A global career, from Japan to Geneva
It’s a long way from rural Japan to Geneva. But the mountains and lakes have helped Tetsuya Watanabe, Global Trading Manager for feed grains at COFCO International, to feel at home in Switzerland. His journey to Geneva has been long but underpinning it has been his interest in agricultural commodities.
“It’s a pretty different environment here, compared to the countryside in Japan where I grew up. But there’s a lot of nature, mountains and lakes there and it’s pretty similar here. That’s something that makes me comfortable in Geneva,” Watanabe says.
“At the beginning Geneva is a bit boring. It’s a small city and I used to live in Tokyo, so there is no comparison. But then I started to explore the region outside Geneva and it reminded me of home. It’s great for the kids and very international.”
Watanabe's journey to Geneva has been long but underpinning it has been his interest in commodities. Originally from Hokkaido, the northern island of Japan, Watanabe originally had no idea that this would be his career. He studied economy and politics, which included some units in commodities, and that set him off on a new path.
“When I was a child, I didn’t really think that I was going to go into commodities trading. When I was in college, I did some studying of commodity markets and I found it fascinating. Then I was lucky enough to find a job as a commodities analyst, in soft commodities and grains, and after that I thought I should be doing something more. I wanted to trade what I analyse, and that’s why I started my career as a trader,” he says.
The centre of everything
Watanabe studied first in Japan and then the UK before becoming a commodities analyst in New York, and returned to Japan in 2009, when he moved into physical trading with Noble Group. He moved to Geneva in 2014, following COFCO International’s acquisition of Noble’s agriculture division.
“Geneva was a great opportunity as it was a global role and gave me a new perspective. I love grain trading, because we see it every day in the supermarket, so it’s tangible and something that everyone understands. It’s very easy for me to explain what we trade, and it’s something I really like about my job,” he says.
As head trader of the global desk, Watanabe’s role now is to optimise the global trade in feed grain, mainly corn, for COFCO International by connecting origins and destinations. This involves setting and delivering on strategy, covering 30 million tonnes of corn traded by the global corn trading desk between more than 30 countries; managing risk to cover exposure in physical markets; and coordinating the global network of trading desks to ensure the team is working together, while still delivering on their individual targets.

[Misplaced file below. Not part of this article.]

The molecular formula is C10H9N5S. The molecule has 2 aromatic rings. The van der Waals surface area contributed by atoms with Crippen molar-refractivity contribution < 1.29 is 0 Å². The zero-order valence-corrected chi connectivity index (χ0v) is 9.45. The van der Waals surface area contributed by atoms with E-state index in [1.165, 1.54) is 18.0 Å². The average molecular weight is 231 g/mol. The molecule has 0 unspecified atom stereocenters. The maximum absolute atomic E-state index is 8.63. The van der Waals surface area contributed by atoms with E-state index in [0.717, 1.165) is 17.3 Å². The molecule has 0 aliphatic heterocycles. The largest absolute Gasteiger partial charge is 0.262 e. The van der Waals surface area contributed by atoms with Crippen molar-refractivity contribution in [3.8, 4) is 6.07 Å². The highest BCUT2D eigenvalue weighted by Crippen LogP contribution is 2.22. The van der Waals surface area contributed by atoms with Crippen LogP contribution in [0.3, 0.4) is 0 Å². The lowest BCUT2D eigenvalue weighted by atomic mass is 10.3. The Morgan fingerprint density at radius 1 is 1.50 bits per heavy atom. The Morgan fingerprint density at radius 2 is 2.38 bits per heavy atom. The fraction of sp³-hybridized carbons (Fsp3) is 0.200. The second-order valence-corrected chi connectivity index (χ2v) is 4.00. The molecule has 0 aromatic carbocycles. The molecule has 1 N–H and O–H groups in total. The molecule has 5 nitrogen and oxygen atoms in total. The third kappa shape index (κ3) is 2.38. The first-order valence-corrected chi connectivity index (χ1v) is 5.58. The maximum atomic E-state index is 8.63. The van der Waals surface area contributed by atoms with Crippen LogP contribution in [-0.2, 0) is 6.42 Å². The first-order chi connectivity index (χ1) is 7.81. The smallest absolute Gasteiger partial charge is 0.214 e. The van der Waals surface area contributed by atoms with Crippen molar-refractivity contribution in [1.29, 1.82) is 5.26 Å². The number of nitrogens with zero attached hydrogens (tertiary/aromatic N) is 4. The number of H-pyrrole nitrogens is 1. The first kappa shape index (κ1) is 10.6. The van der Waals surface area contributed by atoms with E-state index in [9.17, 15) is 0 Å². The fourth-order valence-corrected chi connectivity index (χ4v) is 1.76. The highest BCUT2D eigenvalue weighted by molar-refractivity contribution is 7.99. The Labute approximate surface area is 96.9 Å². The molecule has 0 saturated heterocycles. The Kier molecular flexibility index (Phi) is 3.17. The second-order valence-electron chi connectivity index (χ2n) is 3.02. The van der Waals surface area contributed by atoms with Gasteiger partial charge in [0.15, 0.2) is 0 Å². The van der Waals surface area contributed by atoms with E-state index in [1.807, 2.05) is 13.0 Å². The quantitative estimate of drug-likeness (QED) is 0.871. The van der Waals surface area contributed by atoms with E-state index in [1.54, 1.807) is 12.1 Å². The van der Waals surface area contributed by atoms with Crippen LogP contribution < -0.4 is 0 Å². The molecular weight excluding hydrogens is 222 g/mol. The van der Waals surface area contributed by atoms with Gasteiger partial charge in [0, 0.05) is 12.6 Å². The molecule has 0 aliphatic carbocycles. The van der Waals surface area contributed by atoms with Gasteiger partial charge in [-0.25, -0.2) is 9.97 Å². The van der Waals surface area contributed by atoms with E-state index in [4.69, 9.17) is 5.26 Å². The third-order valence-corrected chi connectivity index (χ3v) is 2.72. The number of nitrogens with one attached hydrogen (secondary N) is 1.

“There are two essential parts of our role. Firstly, we need to ensure we hit our targets, and if we have too much exposure then we need to hedge. Secondly, we are a central desk and are in the middle of everybody. We make sure our trading teams work together collectively. Each desk has its own defined profit and loss account, and we make sure there is no conflict of interests,” he says.
Support from the research team is particularly important regarding risk factors such as weather. This can have a significant impact on yields, so accurate predictions are key to assess particular risks to supply.
“The research team give us a headsup on a potential risk and we try to translate that into what it means for production. We include that in the supply and demand equation and that improves how we assess and predict the market,” Watanabe says.
A taste of home
Since moving to Geneva, Watanabe’s family has expanded. He loves the environment that his two children, a daughter aged 8 and son aged 5, are growing up in. His job as Global Trading Manager is demanding and it is important to switch off sometimes.
“Family is very important and always part of my motivation. I enjoy cooking and it helps me to relax and spend time with them. Sometimes during the day, I think too much about the market. Then I spend some time in the kitchen and it allows me to focus on something else. It allows me to recharge and come in the next day ready to go again,” he says.
Watanabe aims to create a taste of home by cooking Japanese food. He values the opportunities that living in Geneva brings for his children but wants them to remember their roots.
“Whenever we want to eat Japanese food, I cook. When we want to eat something else, my wife cooks or we do it together. It’s nice for me to teach my kids how to cook so they can learn,” he says. “Where I grew up in Japan, in the country, we saw no foreigners. Now the kids are growing up in this international environment with all these languages. I’m so happy to give them these opportunities.”